Crops--cruel or beneficial when used properly? - Page 2 - The Horse Forum
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post #11 of 49 Old 06-21-2012, 10:57 AM
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When you use it make it count! The goal of a crop is to discourage bad behavior, not to make him move. Ask once, if you don't get a response WHACK him and your leg aides too. This should leave an impression that you mean BUSINESS when you ask him to move forward and he won't soon forget what happened when he didn't move. I'd rather see someone get the point across once then gently tap their horse 100 time and constantly have to ride with a crop.

As for your canter it could be a balance issue. Another common mistake I see is the horse having the energy, but the rider not able to contain it. Don't let him rush forward, hold him and bottle that energy up into the canter. Also, make sure your not doing anything that would hinder him, for example posting, leaning forward, etc. Make sure your cues are solid and consistent. Personally, I live verbals (noises) for transitions to make it all the more clear. I finds it helps a lot when training or tuning a horse.
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post #12 of 49 Old 06-21-2012, 11:10 AM
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It is rare to see me riding my 4YO without a crop. When I ask for something, I want it WHEN I ask. So I always carry my crop as a just in case, whether working on transitions in the ring or crossing water on the trail.
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post #13 of 49 Old 06-21-2012, 12:50 PM
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I wouldn't worry about being too dependent on a crop, or being too harsh. When used correctly, they are very good teaching tools.

I used to ride a paint gelding, laziest horse I have ever ridden, no joke. Some people can't even get this horse to walk, let alone canter or gallop.

I started riding him, and I used a crop to get him to listen. I do the same for any horse that is ignoring my cues, but I always ask in the same order.

1. Ask normal for a trot/canter or for forward movement. Soft cue with your calf/rein

If no response:

2. Ask harder, a sharp jab in the ribs with your heels is usually what I do.

If no response:

3. At this point I am determined to get this horse to move, which is where the crop comes in. He gets a hard, quick whack on the butt or shoulder, depending. I've never had to go past this step to get a horse to move.

When he does move, I take off all that pressure and let him move.

The next time I ask for forward movement, I do the same 3 steps in order, always assuming he will just listen with the first step, and never using the crop until I give him a chance to listen to my slight cues. With most horses, just knowing that you are serious and will use a crop is enough to get them to move off the slight cues, step 1.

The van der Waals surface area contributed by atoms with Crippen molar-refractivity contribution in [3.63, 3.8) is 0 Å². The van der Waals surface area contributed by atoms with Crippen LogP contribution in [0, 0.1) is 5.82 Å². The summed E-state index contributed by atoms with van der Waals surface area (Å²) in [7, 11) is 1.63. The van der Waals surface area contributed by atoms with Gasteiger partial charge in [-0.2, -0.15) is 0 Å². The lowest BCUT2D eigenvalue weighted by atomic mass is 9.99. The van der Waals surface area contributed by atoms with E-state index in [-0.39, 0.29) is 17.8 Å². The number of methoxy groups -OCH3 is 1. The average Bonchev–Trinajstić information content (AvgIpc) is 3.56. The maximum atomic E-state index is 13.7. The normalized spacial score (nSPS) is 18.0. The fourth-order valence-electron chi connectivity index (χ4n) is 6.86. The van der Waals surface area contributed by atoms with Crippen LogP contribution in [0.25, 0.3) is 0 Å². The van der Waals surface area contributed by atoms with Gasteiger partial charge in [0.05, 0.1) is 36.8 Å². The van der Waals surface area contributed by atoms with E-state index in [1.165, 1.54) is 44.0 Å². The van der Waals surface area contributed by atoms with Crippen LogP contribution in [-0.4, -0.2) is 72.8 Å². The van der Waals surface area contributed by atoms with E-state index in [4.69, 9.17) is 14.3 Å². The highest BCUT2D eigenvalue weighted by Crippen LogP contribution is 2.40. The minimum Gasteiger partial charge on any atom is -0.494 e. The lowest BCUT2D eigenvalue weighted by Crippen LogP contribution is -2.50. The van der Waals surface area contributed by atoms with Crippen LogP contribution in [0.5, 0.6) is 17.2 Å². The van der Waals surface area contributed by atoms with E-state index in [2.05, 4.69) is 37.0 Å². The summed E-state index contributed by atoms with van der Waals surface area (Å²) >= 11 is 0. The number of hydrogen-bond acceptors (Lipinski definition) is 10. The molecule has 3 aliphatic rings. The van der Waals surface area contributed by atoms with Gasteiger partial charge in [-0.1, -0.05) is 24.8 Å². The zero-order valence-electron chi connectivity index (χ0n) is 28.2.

I had that paint gelding cantering, bareback in a halter without a crop after only a few weeks, off slight cues. Other people still have trouble getting him to just trot, but if you prove you are serious to the horse, they will take you serious and eventually, hopefully, you won't have to use a crop anymore. The whole goal of a training device, to me, is to get to the point where you no longer need to use it, and the horse still listens to you, that's when you know you've used it properly.

** Don't be the rider who gallops all night and never sees the horse that is beneath him **
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post #14 of 49 Old 06-21-2012, 01:04 PM
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using riding whips

I got blocked from Rick Gores channel for (correctly) saying to some kid that whips weren't invented for desensitizing horses to loud popping noises but for encouraging horses to go forward. The fact that some people use them for abuse is neither here nor there and I would rather see someone give a horse/pony a quick tap than see a rider constantly banging away at its sides which is actually just going to desensitize them to that so they turn into 'go slow plugs'
I would suggest you introduce your horse to a whip first to see his reaction - just in case the very idea of you carrying one sends it into a mad panic attack (been there, learnt the lesson when I was about 12) If all seems to be OK then get yourself a long schooling whip so you can use it behind your legs while still holding the reins and not yanking him in the mouth. Start gently until you see what sort of reaction you are going to get - you might go off like a rocket or he might need a harder tap. I used to school my horses that were aimed for dressage with a long schooling whip in each hand so that they stayed really light to the leg aids.